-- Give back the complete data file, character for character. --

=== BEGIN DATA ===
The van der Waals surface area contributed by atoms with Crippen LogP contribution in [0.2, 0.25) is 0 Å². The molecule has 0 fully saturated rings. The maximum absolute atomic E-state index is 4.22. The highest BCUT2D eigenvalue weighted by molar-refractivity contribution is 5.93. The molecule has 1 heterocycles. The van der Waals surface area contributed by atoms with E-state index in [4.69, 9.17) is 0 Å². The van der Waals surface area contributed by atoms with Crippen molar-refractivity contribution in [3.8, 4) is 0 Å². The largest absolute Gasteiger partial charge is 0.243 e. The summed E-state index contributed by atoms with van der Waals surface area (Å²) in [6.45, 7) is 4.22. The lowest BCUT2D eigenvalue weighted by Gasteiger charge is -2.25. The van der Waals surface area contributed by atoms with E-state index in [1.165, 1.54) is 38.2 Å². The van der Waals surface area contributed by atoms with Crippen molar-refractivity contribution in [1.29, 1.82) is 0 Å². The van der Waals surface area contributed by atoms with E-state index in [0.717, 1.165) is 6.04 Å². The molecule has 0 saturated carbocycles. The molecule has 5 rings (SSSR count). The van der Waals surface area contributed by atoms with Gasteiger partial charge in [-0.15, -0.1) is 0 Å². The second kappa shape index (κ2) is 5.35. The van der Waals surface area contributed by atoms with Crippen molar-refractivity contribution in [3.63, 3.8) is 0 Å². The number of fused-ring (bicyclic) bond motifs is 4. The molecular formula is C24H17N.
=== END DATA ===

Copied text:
The van der Waals surface area contributed by atoms with Crippen LogP contribution in [0.2, 0.25) is 0 Å². The molecule has 0 fully saturated rings. The maximum absolute atomic E-state index is 4.22. The highest BCUT2D eigenvalue weighted by molar-refractivity contribution is 5.93. The molecule has 1 heterocycles. The van der Waals surface area contributed by atoms with E-state index in [4.69, 9.17) is 0 Å². The van der Waals surface area contributed by atoms with Crippen molar-refractivity contribution in [3.8, 4) is 0 Å². The largest absolute Gasteiger partial charge is 0.243 e. The summed E-state index contributed by atoms with van der Waals surface area (Å²) in [6.45, 7) is 4.22. The lowest BCUT2D eigenvalue weighted by Gasteiger charge is -2.25. The van der Waals surface area contributed by atoms with E-state index in [1.165, 1.54) is 38.2 Å². The van der Waals surface area contributed by atoms with Crippen molar-refractivity contribution in [1.29, 1.82) is 0 Å². The van der Waals surface area contributed by atoms with E-state index in [0.717, 1.165) is 6.04 Å². The molecule has 0 saturated carbocycles. The molecule has 5 rings (SSSR count). The van der Waals surface area contributed by atoms with Gasteiger partial charge in [-0.15, -0.1) is 0 Å². The second kappa shape index (κ2) is 5.35. The van der Waals surface area contributed by atoms with Crippen molar-refractivity contribution in [3.63, 3.8) is 0 Å². The number of fused-ring (bicyclic) bond motifs is 4. The molecular formula is C24H17N.